Despite the fanfare about Jordan’s renewed ties with Ford, the manufacturer with which Eddie Jordan entered F1 in 1991, the Irishman is negotiating with Mercedes-Benz to supply his team next year.

Despite the fanfare about Jordan’s renewed ties with Ford, the manufacturer with which Eddie Jordan entered F1 in 1991, the Irishman is negotiating with Mercedes-Benz to supply his team next year.

Last weekend, F1 supremo Bernie Ecclestone reportedly told team bosses that he would help to fund Paul Stoddart’s cash-strapped Minardi team if they ensured Jordan would survives its own financial dilemmas.

But Eddie Jordan has remained upbeat about his team’s future and is edging towards a deal for Mercedes-Benz customer engines for 2004.

Jordan has been in talks with Mercedes-Benz for several weeks and is believed to favour a deal with the German car manufacturer.

Sources claim that Jordan's current deal with Ford effectively costs R142,2 million. A Mercedes deal would probably cost around R118,5 – or possibly less if the team employed drivers favoured by the German manufacturer (like McLaren test driver Alexander Wurz, for example).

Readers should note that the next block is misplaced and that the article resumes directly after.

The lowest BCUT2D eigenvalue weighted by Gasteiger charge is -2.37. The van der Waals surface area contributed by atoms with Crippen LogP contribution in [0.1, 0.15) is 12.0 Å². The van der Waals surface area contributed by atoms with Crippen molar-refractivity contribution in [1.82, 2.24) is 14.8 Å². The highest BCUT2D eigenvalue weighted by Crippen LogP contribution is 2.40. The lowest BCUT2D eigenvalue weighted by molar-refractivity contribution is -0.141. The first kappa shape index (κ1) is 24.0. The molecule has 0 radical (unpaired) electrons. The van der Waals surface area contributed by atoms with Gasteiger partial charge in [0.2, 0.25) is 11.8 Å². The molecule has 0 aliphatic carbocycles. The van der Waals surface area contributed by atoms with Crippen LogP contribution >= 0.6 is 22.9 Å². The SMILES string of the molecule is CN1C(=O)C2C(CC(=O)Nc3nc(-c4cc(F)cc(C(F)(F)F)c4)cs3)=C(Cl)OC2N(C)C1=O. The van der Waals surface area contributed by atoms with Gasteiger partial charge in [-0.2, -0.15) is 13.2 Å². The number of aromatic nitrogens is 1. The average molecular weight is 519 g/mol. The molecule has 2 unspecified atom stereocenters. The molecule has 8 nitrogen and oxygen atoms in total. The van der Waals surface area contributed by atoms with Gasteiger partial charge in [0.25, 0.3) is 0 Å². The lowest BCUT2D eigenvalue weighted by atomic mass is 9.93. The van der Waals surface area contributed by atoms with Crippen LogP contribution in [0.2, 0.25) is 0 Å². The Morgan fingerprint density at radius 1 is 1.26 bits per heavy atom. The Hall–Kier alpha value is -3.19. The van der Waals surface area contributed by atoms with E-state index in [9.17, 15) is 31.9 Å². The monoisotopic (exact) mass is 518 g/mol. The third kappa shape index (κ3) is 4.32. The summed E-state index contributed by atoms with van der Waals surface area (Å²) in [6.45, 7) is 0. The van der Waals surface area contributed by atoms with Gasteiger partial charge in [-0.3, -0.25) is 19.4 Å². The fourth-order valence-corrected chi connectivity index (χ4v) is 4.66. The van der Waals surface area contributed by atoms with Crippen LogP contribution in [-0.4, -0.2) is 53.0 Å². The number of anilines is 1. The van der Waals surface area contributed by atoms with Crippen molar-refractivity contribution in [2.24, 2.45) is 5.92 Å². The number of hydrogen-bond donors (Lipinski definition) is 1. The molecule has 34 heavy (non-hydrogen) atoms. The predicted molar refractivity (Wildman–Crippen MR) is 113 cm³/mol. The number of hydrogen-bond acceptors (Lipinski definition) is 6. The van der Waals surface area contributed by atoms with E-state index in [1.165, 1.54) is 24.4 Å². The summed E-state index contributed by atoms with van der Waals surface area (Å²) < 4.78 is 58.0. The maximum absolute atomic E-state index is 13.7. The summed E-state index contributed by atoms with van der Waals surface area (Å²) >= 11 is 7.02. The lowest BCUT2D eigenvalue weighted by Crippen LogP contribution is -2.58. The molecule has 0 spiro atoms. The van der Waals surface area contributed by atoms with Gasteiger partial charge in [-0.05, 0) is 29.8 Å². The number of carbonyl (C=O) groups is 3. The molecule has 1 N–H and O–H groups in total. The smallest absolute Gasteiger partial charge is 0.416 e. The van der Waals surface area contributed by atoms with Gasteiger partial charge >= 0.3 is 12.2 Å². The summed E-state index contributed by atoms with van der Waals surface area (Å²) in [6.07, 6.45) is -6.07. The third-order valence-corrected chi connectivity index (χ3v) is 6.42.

But the deal could quickly sour if Mercedes-Benz decided to rebel against the FIA’s proposed plan to force manufacturers to supply customer-engines to teams at the cost of about R78 million per annum.

CARtoday.com reported last month that FIA President Max Mosley was determined to further reduce the cost of running an F1 team by making engine contracts more affordable. However, BMW, Honda and Cosworth have already strongly opposed the deal.

"It is unrealistic to imagine that a competitive F1 engine package can be provided for $10-million,” said a senior executive at Ford’s Cosworth division. “The only way that could be achieved is by a subsidy from a manufacturer. It is difficult to see how a commercially viable deal can be achieved.”

Original article from Car